The Dictionary of Australasian Biography/Spofforth, Frederick Robert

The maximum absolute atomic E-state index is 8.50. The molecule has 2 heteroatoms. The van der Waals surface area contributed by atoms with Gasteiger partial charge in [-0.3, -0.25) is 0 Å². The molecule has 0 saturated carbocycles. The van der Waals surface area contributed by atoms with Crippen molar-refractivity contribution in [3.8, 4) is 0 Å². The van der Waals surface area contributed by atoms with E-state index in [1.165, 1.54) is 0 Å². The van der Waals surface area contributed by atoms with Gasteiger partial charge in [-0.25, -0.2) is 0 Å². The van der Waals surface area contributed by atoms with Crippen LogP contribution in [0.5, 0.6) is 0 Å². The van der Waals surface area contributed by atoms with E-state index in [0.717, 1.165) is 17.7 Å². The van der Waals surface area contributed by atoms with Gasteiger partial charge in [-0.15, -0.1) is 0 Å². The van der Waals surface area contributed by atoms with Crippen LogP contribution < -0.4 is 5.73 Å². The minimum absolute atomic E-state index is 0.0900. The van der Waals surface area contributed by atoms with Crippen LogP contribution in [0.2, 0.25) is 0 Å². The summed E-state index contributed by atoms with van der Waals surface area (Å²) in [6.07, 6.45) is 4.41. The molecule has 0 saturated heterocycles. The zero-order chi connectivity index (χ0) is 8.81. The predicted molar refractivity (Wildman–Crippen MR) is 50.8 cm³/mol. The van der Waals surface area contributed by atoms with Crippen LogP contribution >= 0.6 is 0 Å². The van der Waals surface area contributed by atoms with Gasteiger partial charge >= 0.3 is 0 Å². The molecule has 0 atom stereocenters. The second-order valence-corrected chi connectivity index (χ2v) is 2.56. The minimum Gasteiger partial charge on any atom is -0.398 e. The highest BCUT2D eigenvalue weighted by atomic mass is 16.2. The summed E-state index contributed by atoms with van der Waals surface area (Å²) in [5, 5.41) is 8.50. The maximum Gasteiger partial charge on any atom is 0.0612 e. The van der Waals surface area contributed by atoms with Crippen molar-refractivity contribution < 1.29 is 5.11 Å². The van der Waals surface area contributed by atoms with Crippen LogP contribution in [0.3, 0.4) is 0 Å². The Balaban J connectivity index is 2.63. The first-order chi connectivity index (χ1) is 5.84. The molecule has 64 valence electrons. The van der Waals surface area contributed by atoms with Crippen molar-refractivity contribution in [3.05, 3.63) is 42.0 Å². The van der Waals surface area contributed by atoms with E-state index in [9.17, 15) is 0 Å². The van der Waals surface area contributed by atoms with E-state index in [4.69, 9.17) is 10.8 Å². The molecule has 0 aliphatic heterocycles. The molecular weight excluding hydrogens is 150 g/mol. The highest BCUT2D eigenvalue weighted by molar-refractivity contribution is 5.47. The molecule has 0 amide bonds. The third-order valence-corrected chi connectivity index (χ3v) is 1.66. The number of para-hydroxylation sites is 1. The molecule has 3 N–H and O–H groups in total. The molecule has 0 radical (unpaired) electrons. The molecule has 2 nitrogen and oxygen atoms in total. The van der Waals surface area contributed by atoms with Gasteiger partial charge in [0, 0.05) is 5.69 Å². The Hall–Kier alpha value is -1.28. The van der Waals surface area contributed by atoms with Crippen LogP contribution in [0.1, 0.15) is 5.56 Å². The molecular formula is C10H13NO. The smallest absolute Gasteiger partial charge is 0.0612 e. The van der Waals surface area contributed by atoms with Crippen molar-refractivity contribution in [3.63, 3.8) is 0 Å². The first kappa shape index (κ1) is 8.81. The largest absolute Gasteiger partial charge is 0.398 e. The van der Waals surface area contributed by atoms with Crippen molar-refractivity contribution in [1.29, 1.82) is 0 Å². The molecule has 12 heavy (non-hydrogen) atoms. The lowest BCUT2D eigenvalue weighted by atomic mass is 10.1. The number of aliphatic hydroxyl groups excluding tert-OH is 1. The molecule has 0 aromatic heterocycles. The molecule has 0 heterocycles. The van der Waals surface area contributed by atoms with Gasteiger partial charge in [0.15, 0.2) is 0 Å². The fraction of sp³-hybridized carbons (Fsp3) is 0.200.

Spofforth, Frederick Robert, the famous cricketer, more familiarly known under the sobriquet of the "Demon Bowler," is a Yorkshireman by descent, and is a nephew of Mr. Markham Spofforth, who was well known as a solicitor and election manager for the English Tory party. His father emigrated to Sydney, N.S.W., and was highly esteemed in banking circles there. Mr. Spofforth was born at Balmain, near Sydney, on Sept. 9th, 1855, and was educated at Eglinton College, Sydney. He played with the Newtown Club in 1871-2, and subsequently with the Albert Club in the New South Wales metropolis. At first he was almost equally esteemed as a batsman and as a bowler, but gradually became especially distinguished in the latter capacity. In Jan. 1874 he played for New South Wales in the match at Sydney against W. G. Grace's team, and took three wickets for fourteen runs. This was his first considerable performance. He was not, however, chosen as one of the combined Australian team to meet the Englishmen during that tour, but in the next season (Dec. 1874) it was chiefly owing to his bowling that New South Wales was able to beat Victoria at Melbourne, for the first time for seven years. In 1878 Mr. Spofforth visited England as one of Gregory's team. On this occasion he thoroughly justified the cognomen of the "Demon Bowler" which he had already acquired in Australia. He first made a name in England in the memorable contest with the M.C.C. and Ground, when he and Boyle together succeeded in getting rid of an extremely strong batting side for 33 runs in the first and 19 in the second innings. In the first innings he bowled 23 balls for 4 runs and 6 wickets. During the tour he was credited with as many as 110 wickets at an average of under 10½ runs, besides having the respectable batting average of 13 for 28 innings. He paid a second visit to England with the 1880 team, and though an injury prevented him playing in the most memorable match of the tour, he took no less than 391 English wickets at an average of only a little over 5 runs. He was a member of Murdoch's 1884 team, and increased his reputation as a bowler by his constant success on the hard wickets prevalent in England during the tour. His delivery is right-handed, and from its very nature causes the ball to get up quickly from the pitch. He has completely learnt perhaps the greatest secret of bowling—to vary his pitch without giving the batsman any clue to his intentions. He was at one time a very fast bowler, but latterly he has reduced his pace. He is a fair batsman, a good field, particularly at point, and generally a sure catch. He played for New South Wales from 1874 to 1885, and for Victoria from 1885 to 1887. Mr. Spofforth was formerly a clerk in the Bank of New South Wales in Sydney, and was then engaged in squatting pursuits in Cootamundra, in New South Wales. He is now settled in England, where he has qualified for Derbyshire.